This also kind ties into what I said about Chicago arts, because it gave me a leg up. I would go to these protests and I would run into a lot of people that I met at open mics or I covered previously in stories for the Reader. So I would run into folks that I was familiar with and I’d be able to speak to them for stories. Sometimes they’d be homies with the people that were holding the microphone. Or there’d be times where I’d have to just walk up to people and say “I’m a reporter for The TRiiBE,” and go through that whole rigamarole. I think that a lot of journalists struggle with communicating with people directly, face-to-face, and it’s interesting because that’s what journalism is supposed to be built on. But we’re in this era of digital journalism, so we have so many people that are talented writers but might not be great at being personable and coming up to a random person on the street. I think that’s a skill people struggle with, and I still try to improve on the regular. But not a lot of journalists have that skill, and especially white reporters that are reporting on large crowds of Black people. 

But you’ve got to do your job properly. Like, after the first protests on Memorial Day weekend I could have written a story that made activists feel like I wasn’t hearing them. And that would’ve ruined the relationship. But because my writing came out in a real and honest way, and it came from a place of personal significance, people were a little more open to me. So when you can show that work as a reference, people can trust you to tell their story properly. That to me is one of the biggest things as a journalist. I’m getting paid at the end of the day, so I have to take that responsibility seriously and take their story as something precious. They’re giving me their story for free. You have to give them something valuable back, and that’s a story that accurately depicts what they’re going through and what they’re fighting for.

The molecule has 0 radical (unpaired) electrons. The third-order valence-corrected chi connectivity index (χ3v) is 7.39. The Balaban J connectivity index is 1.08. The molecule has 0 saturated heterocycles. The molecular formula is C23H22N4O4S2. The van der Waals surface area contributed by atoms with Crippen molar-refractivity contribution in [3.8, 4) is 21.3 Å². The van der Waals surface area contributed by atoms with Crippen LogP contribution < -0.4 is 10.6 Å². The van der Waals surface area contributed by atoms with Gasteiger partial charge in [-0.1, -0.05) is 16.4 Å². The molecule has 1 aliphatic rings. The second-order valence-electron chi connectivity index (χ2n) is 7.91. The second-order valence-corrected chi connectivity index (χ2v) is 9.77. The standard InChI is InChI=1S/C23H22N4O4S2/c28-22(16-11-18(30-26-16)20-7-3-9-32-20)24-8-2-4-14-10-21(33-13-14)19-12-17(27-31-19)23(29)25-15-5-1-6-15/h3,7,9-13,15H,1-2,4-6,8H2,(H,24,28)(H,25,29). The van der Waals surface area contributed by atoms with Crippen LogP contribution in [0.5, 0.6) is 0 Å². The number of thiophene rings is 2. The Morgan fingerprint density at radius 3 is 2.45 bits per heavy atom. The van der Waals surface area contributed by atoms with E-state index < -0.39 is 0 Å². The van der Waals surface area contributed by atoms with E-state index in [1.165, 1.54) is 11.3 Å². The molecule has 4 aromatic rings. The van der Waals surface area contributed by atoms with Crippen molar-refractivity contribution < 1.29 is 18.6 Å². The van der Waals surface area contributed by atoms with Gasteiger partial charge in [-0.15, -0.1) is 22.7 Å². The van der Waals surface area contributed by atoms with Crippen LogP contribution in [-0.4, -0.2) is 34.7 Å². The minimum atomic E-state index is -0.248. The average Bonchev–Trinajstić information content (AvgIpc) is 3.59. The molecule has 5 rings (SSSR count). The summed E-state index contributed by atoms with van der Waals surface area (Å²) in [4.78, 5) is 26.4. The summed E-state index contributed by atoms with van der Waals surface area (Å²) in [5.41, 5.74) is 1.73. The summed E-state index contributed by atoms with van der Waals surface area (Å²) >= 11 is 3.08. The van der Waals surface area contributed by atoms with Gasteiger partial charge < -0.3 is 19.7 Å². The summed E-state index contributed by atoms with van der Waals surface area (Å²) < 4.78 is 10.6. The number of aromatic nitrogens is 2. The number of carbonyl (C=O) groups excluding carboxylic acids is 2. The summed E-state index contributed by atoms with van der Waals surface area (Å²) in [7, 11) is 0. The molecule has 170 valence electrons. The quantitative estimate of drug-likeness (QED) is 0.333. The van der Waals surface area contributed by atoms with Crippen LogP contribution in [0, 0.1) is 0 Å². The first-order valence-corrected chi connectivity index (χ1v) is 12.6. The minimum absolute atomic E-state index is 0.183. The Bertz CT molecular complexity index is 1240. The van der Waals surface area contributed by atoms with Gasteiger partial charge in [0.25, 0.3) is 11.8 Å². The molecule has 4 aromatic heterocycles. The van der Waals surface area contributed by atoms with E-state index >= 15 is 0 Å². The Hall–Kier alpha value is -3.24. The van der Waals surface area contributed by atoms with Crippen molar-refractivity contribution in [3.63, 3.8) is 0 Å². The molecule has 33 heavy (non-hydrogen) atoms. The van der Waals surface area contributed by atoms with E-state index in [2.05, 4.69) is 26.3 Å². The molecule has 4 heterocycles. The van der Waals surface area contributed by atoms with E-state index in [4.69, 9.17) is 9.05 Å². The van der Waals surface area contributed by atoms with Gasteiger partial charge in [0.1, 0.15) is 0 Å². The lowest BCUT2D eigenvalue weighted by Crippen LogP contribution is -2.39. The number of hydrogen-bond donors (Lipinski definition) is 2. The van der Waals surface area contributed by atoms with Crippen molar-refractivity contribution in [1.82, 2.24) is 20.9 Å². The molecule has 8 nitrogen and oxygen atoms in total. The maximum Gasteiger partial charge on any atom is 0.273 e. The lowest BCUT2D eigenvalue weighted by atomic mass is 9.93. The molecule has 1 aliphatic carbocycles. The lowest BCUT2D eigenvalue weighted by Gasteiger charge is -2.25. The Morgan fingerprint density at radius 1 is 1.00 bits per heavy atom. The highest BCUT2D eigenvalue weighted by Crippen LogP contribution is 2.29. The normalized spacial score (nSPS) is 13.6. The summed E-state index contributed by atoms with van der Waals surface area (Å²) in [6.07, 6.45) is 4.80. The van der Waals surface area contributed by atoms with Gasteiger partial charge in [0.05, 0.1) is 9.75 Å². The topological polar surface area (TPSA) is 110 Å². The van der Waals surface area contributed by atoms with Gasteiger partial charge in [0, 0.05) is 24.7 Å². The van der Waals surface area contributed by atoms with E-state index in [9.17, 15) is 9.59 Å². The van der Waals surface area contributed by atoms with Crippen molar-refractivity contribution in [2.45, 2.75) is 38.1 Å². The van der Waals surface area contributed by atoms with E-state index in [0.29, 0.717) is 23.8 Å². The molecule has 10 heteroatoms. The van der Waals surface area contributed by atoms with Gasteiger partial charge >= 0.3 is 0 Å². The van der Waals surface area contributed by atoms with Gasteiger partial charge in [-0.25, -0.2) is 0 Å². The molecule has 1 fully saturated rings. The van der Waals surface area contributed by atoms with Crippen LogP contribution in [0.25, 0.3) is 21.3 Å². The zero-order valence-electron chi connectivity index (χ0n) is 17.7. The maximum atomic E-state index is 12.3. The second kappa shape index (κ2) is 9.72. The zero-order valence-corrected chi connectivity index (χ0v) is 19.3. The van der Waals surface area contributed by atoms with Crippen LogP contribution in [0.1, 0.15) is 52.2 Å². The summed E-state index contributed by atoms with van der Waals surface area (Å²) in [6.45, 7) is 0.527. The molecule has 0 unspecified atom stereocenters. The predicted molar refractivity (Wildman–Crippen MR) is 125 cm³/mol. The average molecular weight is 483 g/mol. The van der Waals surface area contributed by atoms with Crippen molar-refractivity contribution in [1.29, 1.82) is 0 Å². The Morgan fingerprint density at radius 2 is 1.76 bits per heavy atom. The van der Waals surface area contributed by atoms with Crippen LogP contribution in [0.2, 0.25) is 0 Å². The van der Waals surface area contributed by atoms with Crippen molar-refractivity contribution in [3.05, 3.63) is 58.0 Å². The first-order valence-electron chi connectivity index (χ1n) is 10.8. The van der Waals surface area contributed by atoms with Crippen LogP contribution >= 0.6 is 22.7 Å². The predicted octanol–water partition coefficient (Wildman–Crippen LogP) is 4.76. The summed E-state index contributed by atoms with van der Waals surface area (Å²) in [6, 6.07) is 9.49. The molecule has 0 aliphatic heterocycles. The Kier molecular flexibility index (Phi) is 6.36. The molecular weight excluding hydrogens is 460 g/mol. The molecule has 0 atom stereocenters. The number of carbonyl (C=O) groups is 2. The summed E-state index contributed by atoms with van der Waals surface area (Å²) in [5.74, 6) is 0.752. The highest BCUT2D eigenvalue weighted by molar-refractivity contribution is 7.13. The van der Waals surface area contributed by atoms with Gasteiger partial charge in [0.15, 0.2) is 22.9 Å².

Michael Welch

Whether mainstream news outlets are either falling short of presenting a full view of the work organizers are doing or actively distorting and misrepresenting the narrative, it’s clear they’re missing the mark. What do you see as the ideal role of journalists in portraying the movement, and what are some tangible steps reporters can take?

Matt Harvey

I think our job is to just tell the truth. It sounds really basic, but at the same time it’s really confusing for a lot of journalists clearly. Because we often rely on that trope of objectivity, and in the traditional sense what that will tell you is that if I am a reporter, I take what the police put out in their press conferences and that’s what I’m putting in my story. And we have evidence over time that shows that police are not entirely trustworthy in that way. You can’t just take their word for it a lot of the time. We have proof of this over and over again, and CPD especially is a major culprit of that. So when I get a statement from the police, I can’t just take that and run with it and treat it as law, because a lot of the time they like to create their own narrative. As a reporter you have to be on the ground looking at everything from a 360 degree way. You have to be looking at the lines of the police officers as much as you are the lines of protesters. You have to be scrutinizing and analyzing the actions of not just the protesters, but also the police. In doing that, you get a better sense of not just what each of the sides’ actions are, but also their relationship to one another. So, what do the police even feel like they’re out there to do? Are they out there to arrest people? Are they out there to protect protestors who are using their first amendment rights? Or are they here to protect these businesses? Are they here to kettle and abuse people? And I’m not necessarily saying they are out there to do these things, but when those things happen we have to be able to look and say “yes, the police attacked a person.” And even if the police come out tomorrow and give all these numbers about officers injured on the job, you still have to tell that story about the person that the police attacked. Because at the end of the day these are civilians. Just like the police have a responsibility to serve, you as a journalist have a responsibility to serve.